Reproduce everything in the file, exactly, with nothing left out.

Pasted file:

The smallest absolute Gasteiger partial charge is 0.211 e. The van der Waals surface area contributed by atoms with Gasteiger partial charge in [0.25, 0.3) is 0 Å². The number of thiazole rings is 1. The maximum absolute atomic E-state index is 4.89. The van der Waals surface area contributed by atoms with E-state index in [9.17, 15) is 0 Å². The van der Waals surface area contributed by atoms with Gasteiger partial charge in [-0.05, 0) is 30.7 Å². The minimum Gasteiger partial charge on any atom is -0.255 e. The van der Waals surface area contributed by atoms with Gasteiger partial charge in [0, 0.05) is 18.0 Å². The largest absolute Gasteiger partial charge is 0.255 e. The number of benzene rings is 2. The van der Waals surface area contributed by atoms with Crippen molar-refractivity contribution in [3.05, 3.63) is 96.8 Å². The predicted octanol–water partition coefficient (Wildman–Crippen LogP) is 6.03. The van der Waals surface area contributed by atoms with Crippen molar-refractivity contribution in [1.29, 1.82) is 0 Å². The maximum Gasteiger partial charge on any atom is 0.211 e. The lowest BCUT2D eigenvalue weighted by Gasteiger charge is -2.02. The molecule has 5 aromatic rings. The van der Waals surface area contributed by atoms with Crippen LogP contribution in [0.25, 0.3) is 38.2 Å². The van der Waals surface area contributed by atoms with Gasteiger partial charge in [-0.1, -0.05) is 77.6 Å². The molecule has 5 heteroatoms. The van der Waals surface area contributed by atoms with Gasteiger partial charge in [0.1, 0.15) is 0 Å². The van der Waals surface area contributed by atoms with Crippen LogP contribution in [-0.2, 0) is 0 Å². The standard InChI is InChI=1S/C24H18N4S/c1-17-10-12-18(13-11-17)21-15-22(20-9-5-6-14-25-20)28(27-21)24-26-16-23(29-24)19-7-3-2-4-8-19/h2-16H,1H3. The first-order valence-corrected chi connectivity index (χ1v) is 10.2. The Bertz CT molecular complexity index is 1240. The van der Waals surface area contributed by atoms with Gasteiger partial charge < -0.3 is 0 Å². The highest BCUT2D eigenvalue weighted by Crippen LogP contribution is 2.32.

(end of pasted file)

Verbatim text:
The smallest absolute Gasteiger partial charge is 0.211 e. The van der Waals surface area contributed by atoms with Gasteiger partial charge in [0.25, 0.3) is 0 Å². The number of thiazole rings is 1. The maximum absolute atomic E-state index is 4.89. The van der Waals surface area contributed by atoms with E-state index in [9.17, 15) is 0 Å². The van der Waals surface area contributed by atoms with Gasteiger partial charge in [-0.05, 0) is 30.7 Å². The minimum Gasteiger partial charge on any atom is -0.255 e. The van der Waals surface area contributed by atoms with Gasteiger partial charge in [0, 0.05) is 18.0 Å². The largest absolute Gasteiger partial charge is 0.255 e. The number of benzene rings is 2. The van der Waals surface area contributed by atoms with Crippen molar-refractivity contribution in [3.05, 3.63) is 96.8 Å². The predicted octanol–water partition coefficient (Wildman–Crippen LogP) is 6.03. The van der Waals surface area contributed by atoms with Crippen molar-refractivity contribution in [1.29, 1.82) is 0 Å². The maximum Gasteiger partial charge on any atom is 0.211 e. The lowest BCUT2D eigenvalue weighted by Gasteiger charge is -2.02. The molecule has 5 aromatic rings. The van der Waals surface area contributed by atoms with Crippen LogP contribution in [0.25, 0.3) is 38.2 Å². The van der Waals surface area contributed by atoms with Gasteiger partial charge in [-0.1, -0.05) is 77.6 Å². The molecule has 5 heteroatoms. The van der Waals surface area contributed by atoms with Gasteiger partial charge in [0.1, 0.15) is 0 Å². The van der Waals surface area contributed by atoms with Crippen LogP contribution in [-0.2, 0) is 0 Å². The standard InChI is InChI=1S/C24H18N4S/c1-17-10-12-18(13-11-17)21-15-22(20-9-5-6-14-25-20)28(27-21)24-26-16-23(29-24)19-7-3-2-4-8-19/h2-16H,1H3. The first-order valence-corrected chi connectivity index (χ1v) is 10.2. The Bertz CT molecular complexity index is 1240. The van der Waals surface area contributed by atoms with Gasteiger partial charge < -0.3 is 0 Å². The highest BCUT2D eigenvalue weighted by Crippen LogP contribution is 2.32.